Jeff: Martin, now that we’ve broken this down in terms of what’s going on with respect to monitoring all of this, I want to bring it back and talk a little bit about how it might relate to what’s going on now with Trump and his associates.
Martin: The team of attorneys that Mr. Mueller brought in are extremely good. And one fellow, we’ll just to talk money for a second here, one of the attorneys is a guy by the name of Wiseman and he was a line attorney prosecutor at a recent district of New York in Brooklyn. He did a lot of organized crime type of cases and that’s where he really cut his teeth. And he followed the money on a lot of cases there and was able to plea bargain, get folks to plea bargain his way right up to the top echelon of some of these organized crime families. Well, he was picked to work on the Enron case down in Houston, and that is a case, Enron, if you recall, had only fictitious accounts and off the books accounts, off-shore and whatnot, it was just millions and millions of transactions, phony transactions. It would’ve taken a task force decades to plow through the paper transactions, false transactions, one after another. So what he did, he just zeroed in, Mr. Wiseman, he zeroed in on the president of Enron, a guy by the name of Fastow, but he didn’t start on Fastow, he started on Mrs. Fastow, and he brought a tax fraud case against Mrs. Fastow, [Ken?] Andrew Fastow’s wife, and then confronted [Ken?] Andrew Fastow and said, “Look, we can make a deal here or we can continue the investigation.” And Mr. Fastow confronted with the fact that his wife was looking at jail time for tax fraud agreed to cooperate with the government and saved that particular investigation and the government a tremendous amount of time and effort – and the key was making a tax fraud case, a money case against the wife. Now in the current situation where Mr. Mueller is just getting started with his investigation, I know a lot of folks think, “Well, we’ve been hearing a lot about this for months and months, and well, nothing has really been done on the financial end until just recently.” Just in the last few weeks, we’ve picked up, we’ve heard that suspicious financial transactions are being looked at and that FinCEN has been queried and to provide – what I’m going to presume, a rebuttable presumption, but I think a good one – they will provide SARs, Suspicious Activity Reports, as well as whatever CTRs and 8300s, FBARs – we didn’t talk about that, but that’s the Foreign Bank Account Records of various individuals associated with Trump and his campaign. And once somebody like Wiseman and the other team members of the Mueller team get a hold of these suspicious financial transactions, they will then be able to follow the money, but particularly follow the paper, follow the bank accounts, the wire transfers – penetrate these shell companies – find out who the beneficial owners are of these shell companies. And he will, I’m sure, the team will decide on who’s the most vulnerable and then pounce. And when you have folks like Mr. Flynn who did not report all the income he received from foreign sources – Turkey and Russia, whatnot, on his disclosure forms after being directed to do so, instructed to do so, he still didn’t do it and then lied about it. You know, you have someone that is very vulnerable to being indicted, to perhaps being involved in a plea bargain. And now you look at someone like Mr. Kushner who just kind of forgot about a $265 million loan he received from Deutsche Bank a month before the election. He forgot… that was like… you see that in October, and you know, he becomes counsel to the president in January, he has to fill out his disclosure form – that’s just a couple of months later. Now, I realize he’s a very rich guy and whatnot and he’s got a lot of things going on, but even a rich guy, how do you forget about a $265 million loan that he received. He didn’t also disclose his contacts with the Russian ambassador, Kislyak. He didn’t tell anybody about his meetings with VEB, the big Moscow Russian bank, the favorite bank of Mr. Putin. So you know when you get these kinds of situations where there are paper trails, where there are inconsistencies, and you’re boxed in, the first person to make the deal with the federal prosecutor team usually gets the best deal. I mean, that’s a cliché but it’s true. But you have to understand the financial investigation is just starting, they’re just beginning to look at suspicious financial transactions. Mueller is a very careful guy and he will build his case, brick by brick, and he’s going to be looking at an awful lot of stuff. All I can tell you is the ramifications of what evidence is being subpoenaed, financially. I can’t wait for the moment that I hear that IRS Criminal Investigation, is in fact, being brought onto this team. Because, you know, it was the IRS that brought down a sitting Vice President, Spiro Agnew. No other federal agency has ever done that. So it’s, you know, Watergate saw something like 18 different separate tax indictments on Watergate individuals. So, when the IRS comes in, you know things have gotten really serious.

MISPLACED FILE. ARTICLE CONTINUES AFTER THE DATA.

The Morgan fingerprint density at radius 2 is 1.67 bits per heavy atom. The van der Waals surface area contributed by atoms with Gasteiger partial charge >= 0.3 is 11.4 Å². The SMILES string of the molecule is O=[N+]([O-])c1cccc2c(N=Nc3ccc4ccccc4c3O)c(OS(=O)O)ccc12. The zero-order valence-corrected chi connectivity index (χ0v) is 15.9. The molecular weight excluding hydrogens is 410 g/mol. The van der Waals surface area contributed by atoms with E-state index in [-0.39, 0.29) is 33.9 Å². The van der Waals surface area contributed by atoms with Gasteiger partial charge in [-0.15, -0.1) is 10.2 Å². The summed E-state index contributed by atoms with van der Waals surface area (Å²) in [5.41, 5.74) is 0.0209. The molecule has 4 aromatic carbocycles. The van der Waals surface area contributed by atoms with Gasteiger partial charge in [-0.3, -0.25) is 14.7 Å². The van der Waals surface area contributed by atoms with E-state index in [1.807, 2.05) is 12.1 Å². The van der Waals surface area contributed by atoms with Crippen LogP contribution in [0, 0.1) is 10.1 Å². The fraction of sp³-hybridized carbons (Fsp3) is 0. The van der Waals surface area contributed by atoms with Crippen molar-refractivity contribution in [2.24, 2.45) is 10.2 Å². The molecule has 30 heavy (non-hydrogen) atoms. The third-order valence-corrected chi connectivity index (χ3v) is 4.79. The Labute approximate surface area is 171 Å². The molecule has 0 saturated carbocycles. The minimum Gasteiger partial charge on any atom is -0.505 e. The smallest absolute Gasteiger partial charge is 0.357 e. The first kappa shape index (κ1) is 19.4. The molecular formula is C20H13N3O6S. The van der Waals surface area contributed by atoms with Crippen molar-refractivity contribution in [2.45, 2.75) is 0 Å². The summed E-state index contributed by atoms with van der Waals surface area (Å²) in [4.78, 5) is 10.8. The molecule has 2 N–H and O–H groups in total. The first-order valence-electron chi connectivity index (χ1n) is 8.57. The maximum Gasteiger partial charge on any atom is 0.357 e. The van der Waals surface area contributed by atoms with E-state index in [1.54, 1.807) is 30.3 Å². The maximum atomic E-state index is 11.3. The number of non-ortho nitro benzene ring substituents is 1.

Jeff: Martin Sheil, I thank you so much for spending time with us today.
Martin: It’s my pleasure Jeff, anytime.
Jeff Schechtman: Thank you for listening and joining us here on Radio WhoWhatWhy. I hope you join us next week for another Radio WhoWhatWhy podcast. I’m Jeff Schechtman.
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Related front page panorama photo credit: Adapted by WhoWhatWhy from money (Chris Potter / Flickr – CC BY 2.0) and logo (FinCEN).